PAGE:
By CHRISTINE MARIE
“We are the feminist, trans feminist, anti-racist, antifascist tide that will take over Verona, opening up liberating spaces which were born from the global power of the International Women Strike!” So concludes the call for action that put 30,000 feminists and their allies on the streets on March 31 to protest a meeting of the World Congress of Families (WCF), a virulently anti-LGBTQI and anti-abortion organization.
The WCF promotes the “traditionalist identity” named as the ideal by illiberal European regimes such as Poland, Hungary, and Russia, as well as admiring right-wing political parties across Europe and large evangelical groups in the U.S.
Verona was chosen as the site of this year’s WCF conference due to the national electoral victory, in combination with the 5 Star Movement, of Matteo Salvini’s far-right Northern League (now called simply the League Party) in 2018 and an ordinance won by Verona’s hard-right mayor, Federico Sboarina, that made the city a “pro-life” town and required women seeking an abortion to consult with anti-abortion advisors offering financial assistance for pregnancy.
World Conference of Families
Salvini, Italy’s Interior Minister, was the featured speaker of the WCF conference. He was joined on the platform by Minister for Family and Disability Lorenzo Fontana and Minister of Education Marco Bussetti. Until a few days before the event, when outrage forced a retreat, it was built with the endorsement of the regional government. A hard-right program of opposing immigration, and pushing higher European birth rates, while opposing reproductive rights, same-sex marriage, and gender fluidity marked the day. The Italian fascist group Forza Nuova set up a full calendar of regional marches and rallies in support of the conference, reminding Italians that Verona had been a fascist stronghold during the time of Mussolini.
The head of Arcigay, Italy’s oldest mainstream gay rights organization, noted that this was the first time that the WCF conference has been held outside of the socially conservative former Soviet states and in the heart of Western Europe. Arrayed against the assembly and parades of both the electoral and fascist right, Trans-Feminist Verona and the Italian affiliate of the International Women’s Strike known as Non una di meno (Not One Less, not one more woman killed) drew from the strength of the national March 8 International Women’s Day strike to take a stand against the normalization of hard-right “traditionalist” thought and against the plan to abolish or weaken abortion, divorce and family law, and the social institutions to which victims of sexual, gender, homophobic, and transphobic violence have turned.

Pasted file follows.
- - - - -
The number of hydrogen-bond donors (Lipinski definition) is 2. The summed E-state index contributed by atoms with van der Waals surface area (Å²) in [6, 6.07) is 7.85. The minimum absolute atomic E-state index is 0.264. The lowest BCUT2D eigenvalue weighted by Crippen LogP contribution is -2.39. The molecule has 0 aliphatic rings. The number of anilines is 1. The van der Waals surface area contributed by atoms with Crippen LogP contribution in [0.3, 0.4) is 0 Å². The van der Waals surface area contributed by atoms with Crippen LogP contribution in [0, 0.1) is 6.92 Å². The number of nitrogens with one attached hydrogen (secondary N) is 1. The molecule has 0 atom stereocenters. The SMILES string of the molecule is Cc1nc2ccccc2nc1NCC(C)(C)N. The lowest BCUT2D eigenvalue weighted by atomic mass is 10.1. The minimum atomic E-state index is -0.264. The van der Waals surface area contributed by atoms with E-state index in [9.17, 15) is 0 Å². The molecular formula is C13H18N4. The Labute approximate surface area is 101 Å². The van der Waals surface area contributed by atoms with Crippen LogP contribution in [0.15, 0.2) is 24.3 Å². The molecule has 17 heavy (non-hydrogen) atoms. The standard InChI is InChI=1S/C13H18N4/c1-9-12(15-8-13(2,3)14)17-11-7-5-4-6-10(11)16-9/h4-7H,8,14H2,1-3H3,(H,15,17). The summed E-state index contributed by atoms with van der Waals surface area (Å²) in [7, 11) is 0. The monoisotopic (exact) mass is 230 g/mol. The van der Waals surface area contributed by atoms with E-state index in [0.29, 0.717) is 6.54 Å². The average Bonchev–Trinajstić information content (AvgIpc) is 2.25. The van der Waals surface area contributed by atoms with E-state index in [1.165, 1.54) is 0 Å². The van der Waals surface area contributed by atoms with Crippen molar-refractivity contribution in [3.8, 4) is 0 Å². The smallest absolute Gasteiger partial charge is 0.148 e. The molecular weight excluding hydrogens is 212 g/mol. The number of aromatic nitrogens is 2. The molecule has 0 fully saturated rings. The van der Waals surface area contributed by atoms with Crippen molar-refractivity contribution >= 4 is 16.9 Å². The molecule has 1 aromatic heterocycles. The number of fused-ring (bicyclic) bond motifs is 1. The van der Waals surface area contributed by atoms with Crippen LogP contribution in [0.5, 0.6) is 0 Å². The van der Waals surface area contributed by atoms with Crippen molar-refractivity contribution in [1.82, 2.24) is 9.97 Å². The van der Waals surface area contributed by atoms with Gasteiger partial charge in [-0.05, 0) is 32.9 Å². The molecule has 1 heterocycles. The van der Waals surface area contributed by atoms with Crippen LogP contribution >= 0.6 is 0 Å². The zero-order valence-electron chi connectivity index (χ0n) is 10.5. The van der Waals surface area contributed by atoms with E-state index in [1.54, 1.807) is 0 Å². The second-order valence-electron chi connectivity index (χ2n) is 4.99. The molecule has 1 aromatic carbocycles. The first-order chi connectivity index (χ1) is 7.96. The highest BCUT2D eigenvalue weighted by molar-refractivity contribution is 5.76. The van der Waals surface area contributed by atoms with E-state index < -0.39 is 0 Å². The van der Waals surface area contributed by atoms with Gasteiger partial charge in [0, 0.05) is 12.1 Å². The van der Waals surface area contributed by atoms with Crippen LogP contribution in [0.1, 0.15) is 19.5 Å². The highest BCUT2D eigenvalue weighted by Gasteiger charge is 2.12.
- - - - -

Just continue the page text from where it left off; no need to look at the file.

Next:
In particular, they mobilized against the League’s Pillon law, which would roll back Italian codes on divorce to the Dark Ages, changing the rules on child custody, domestic violence, and child economic support in the event of divorce.
International Women’s Strike
On March 8, 2019, Non una di meno put hundreds of thousands of women in motion amidst collaborative national 24-hour shutdowns of bus, metro, tram, and train networks, airport ground operations, and municipal offices and schools in Rome.
In Milan, the transport unions issued demands that included a stop to male violence against women, gender discrimination and precarious employment; privatization in the welfare sector, the right to free and accessible public services, universal and unconditional earnings at home and at work, with equal pay, and a policy of shared support for maternity and paternity leave.
They began organizing three years ago after witnessing the 2016 strike of Polish women in defense of abortion rights and watching the Ni una menos movement in Argentina use the organizing tool of national and local assemblies to call a “women’s strike” in October 2016, in response to the murder of 16-year-old Lucía Pérez, who was raped and impaled in the coastal city of Mar del Plata. Ni una menos spread quickly to other cities in Argentina and soon to Brazil, Chile, Bolivia, Paraguay, El Salvador, Mexico, Turkey, and Spain.
In 2017, the International Women’s Strike, or Paro Internacional de Mujeres network, began to link these struggles in a more formal way and set March 8, International Women’s Day as a global day of action for women fighting not only against sexual violence, for reproductive justice, and an end to discrimination, but against all the anti-working-class attacks on the social wage and the neoliberal restructuring of employment that hit women and gender non-conforming people the hardest.
The development of the IWS, from the global South to the south of Europe, before its expansion to more than 50 countries, is no accident. It reflects resistance in the places facing the most brutal of the impacts of the global capitalist crisis—the austerity demands placed on indebted nations, and the cutbacks and extreme pro-business measures implemented by local elites responding to the bidding of the IMF and other lenders.